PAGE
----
I’ve been testing ServerSideWiki and ZiddlyWiki for weeks now. In those days of heavy-duty testing I used only either service for my notes and tasks list ï¿½ no jottings on paper, no reminders in my cell phone and no notes saved as e-mail drafts in GMail.
After the tests based on current versions of the two TiddlyWiki adaptations, I finally decided to use both.
I am reorganizing my ServerSideWiki account based on notes on specific topics: WordPress, the section I manage, the column I write, general web technology notes and my blog. I am reorganizing my ZiddlyWiki to host my notes for long-term projects.
Both TiddlyWiki adaptations are very good and fit perfectly my need: a.) server-side storage so that I won’t accidentally delete notes while trying to synchronize the version running at home and in the office; b.) ability to mark individual notes (or tiddlers) as private and displaying these only when I am logged on; c. fast loading time even on a dialup connection.
ServerSideWiki is a hosted service. It is scheduled to implement pricing plans on September 6, with the free account limited to only 10 tiddlers or pages. This limit fits the demand of many people. If you need more, I suggest you sign up for one of their paid accounts.
Among the TiddlyWiki adaptations out there, ServerSideWiki is probably the best. It offers you a way to change the design from the red and black GTDTiddlyWiki style to the new blue theme. The blue theme looks really great and when I saw it implemented in the main ServerSideWiki page, I immediately logged into my account to check whether I could use it in my own wiki. To change your own wiki’s design, just click on settings in the upper right portion of your page.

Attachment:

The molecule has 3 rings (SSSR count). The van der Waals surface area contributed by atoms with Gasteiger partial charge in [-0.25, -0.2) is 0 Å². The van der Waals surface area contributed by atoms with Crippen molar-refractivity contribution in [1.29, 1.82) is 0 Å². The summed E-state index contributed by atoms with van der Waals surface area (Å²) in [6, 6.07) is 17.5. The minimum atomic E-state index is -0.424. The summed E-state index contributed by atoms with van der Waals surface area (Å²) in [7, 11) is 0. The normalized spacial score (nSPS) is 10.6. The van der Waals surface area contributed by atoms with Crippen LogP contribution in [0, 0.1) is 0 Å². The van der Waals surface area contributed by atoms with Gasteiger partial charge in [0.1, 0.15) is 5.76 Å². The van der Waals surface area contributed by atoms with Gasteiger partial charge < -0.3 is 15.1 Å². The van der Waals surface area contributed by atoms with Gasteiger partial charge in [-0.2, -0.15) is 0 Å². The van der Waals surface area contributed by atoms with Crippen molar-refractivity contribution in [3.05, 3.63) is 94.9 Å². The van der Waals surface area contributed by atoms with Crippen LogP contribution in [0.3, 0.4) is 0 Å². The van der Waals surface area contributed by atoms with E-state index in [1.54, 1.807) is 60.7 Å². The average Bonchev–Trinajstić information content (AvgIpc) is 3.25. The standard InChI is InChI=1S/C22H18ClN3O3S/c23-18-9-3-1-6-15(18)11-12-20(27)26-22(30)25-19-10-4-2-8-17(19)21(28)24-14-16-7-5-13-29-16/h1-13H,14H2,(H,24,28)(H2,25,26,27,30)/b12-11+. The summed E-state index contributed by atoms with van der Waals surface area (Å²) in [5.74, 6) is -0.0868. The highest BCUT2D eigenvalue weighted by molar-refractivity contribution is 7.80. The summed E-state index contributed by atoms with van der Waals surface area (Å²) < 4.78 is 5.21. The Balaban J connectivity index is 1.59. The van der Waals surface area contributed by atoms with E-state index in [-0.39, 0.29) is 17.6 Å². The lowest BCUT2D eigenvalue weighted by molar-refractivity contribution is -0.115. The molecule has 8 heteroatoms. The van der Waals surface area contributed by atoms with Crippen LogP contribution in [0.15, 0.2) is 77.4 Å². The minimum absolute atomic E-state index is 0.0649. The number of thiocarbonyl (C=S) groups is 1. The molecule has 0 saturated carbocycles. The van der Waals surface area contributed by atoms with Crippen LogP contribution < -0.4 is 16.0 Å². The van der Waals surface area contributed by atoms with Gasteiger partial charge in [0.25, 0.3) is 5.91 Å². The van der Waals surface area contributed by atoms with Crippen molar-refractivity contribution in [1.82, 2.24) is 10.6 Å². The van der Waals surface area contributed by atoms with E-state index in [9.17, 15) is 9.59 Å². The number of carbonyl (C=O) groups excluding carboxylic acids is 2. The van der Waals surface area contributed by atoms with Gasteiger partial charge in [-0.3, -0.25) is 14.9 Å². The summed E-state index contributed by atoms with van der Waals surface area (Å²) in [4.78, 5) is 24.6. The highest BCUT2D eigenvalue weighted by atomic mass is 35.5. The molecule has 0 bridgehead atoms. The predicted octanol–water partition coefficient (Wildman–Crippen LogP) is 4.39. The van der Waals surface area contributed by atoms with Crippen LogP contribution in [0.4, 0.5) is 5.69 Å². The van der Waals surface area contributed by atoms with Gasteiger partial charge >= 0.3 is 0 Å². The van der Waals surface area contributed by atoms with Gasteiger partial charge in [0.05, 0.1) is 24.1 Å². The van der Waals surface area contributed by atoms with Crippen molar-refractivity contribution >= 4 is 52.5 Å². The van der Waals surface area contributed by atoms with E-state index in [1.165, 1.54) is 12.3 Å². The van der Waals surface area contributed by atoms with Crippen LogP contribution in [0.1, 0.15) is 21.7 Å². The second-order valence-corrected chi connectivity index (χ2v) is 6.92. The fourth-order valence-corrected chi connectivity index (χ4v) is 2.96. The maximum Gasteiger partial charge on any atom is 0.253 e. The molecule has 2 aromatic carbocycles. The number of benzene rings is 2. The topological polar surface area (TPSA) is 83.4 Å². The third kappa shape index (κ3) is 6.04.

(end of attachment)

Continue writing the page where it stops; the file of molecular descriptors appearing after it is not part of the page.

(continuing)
ServerSideWiki also loads fast. It implements private tagging: this means that when you add the word private as tag of your tiddler, the note will not be displayed to the public — only you can see it and only after you log into your account.
The disadvantage of the free account, however, is that you always have to keep in mind the number of tiddlers you are creating. In my ServerSideWiki account, I no longer use automatic tiddler generation through camel casing because of the limit. This makes the free account unusable for a mind-map style writing of notes. If I have the money, I wouldn’t think twice of signing up for one of ServerSideWiki’s paid accounts. The problem is I’m working in a Third World Country administered mostly by corrupt politicians who have made a mess out of our economy.
ServerSideWiki is also being constantly improved and among the great planned features in the site’s wishlist are multiple accounts to a wiki, e-mail notification on tiddler changes in wikis with more than one author and automatic permaview.
For the mind map style of taking notes, I plan to use ZiddlyWiki, a TiddlyWiki adaptation for Zope. I’m running it on a free Zope account with Objectis. The latest ZiddlyWiki version now supports private tagging.
If you are familiar with Zope, ZiddlyWiki is the perfect version for you. I have never tried Zope but I was able to install the ZiddlyWiki by carefully reading the instructions of Tim Morgan, the adaptation’s author.
Because ZiddlyWiki displays menu items horizontally under the wiki banner, you are limited to five or six entries in the main menu. If you exceed that, the menu items will overlap the sidebar, especially the search field.
This, however, is bound to change because Tim Morgan included in his to-do list the ability to disable ZiddlyWiki’s style and use TiddlyWiki.
ZiddlyWiki now allows anonymous editing. Among the planned features to be added are: contextual tiddlers — the display or non-display of notes based on who is logged on and the ability to allow visitors to sign up for accounts in your ZiddlyWiki log in to edit notes.